Book 33, a book at the bottom of your list, People of the Book by Geraldine Brooks
To summarize, this novel is basically any historian’s daydreams realized. How often have you held a very old object in your hands and wondered about the other people throughout history who have held that same object? What if you could trace the object’s trajectory throughout time and space to learn all of the wonderful and horrible events that particular item endured before making it to this moment in time? I think we have all had this fantasy of trying to picture the lives and the people that we are connected to through physical objects reaching backward into the past. This is particularly true of anyone who has had the unique pleasure of holding a very old or very rare book in their hands. It feels almost magical, this tangible ability to connect with history.
Hanna Heath, our narrator, is a brilliant, intelligent woman from Australia who possesses the rare talent of restoring ancient texts. She is called upon to inspect and repair an ancient Hebrew Haggadah that has been found by a Serbian after the Bosnian war. As she works with the text, Hanna discovers several oddities about it that raise very intriguing questions. Who created this text, which though made for Jewish religious rites is illustrated like a Christian prayer book (abnormal for a book of this nature)? How did it survive the centuries in war-torn countries? What are the intriguing stains and samples she finds hiding within its binding? The text has a story to unveil, if only we look closely enough. As readers, we are privy to the whole story, something Hanna unfortunately can only expostulate upon. As she uses science to uncover the answers of this ancient text, we are treated to the entire story of how this book came to be, and of the people throughout time that shaped it.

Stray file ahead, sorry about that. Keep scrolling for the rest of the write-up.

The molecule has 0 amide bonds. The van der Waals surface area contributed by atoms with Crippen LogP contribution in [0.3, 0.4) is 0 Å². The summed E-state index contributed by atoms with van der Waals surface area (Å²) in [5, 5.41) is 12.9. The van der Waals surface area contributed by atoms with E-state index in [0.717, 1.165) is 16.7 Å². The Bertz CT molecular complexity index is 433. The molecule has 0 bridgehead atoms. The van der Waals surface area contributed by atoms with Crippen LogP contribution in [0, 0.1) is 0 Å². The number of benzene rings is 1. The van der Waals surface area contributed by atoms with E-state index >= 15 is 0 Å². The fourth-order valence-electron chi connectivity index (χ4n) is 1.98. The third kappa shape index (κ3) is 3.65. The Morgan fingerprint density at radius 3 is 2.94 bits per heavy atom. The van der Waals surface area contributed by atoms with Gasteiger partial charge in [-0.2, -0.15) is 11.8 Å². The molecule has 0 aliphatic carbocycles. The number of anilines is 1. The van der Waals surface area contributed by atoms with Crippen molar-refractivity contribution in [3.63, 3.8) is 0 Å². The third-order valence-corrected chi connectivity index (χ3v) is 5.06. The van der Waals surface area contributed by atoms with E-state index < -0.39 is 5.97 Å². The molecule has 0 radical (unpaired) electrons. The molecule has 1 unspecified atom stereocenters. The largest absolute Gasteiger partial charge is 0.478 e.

I found this novel a refreshing, thrilling way to revisit history and imagine the lives of those who came before us. Brooks’ imaginative and inventive story weaves a fine web demonstrating that we as humans are inexorably tied to one another and our actions have very real consequences on the world in which we live.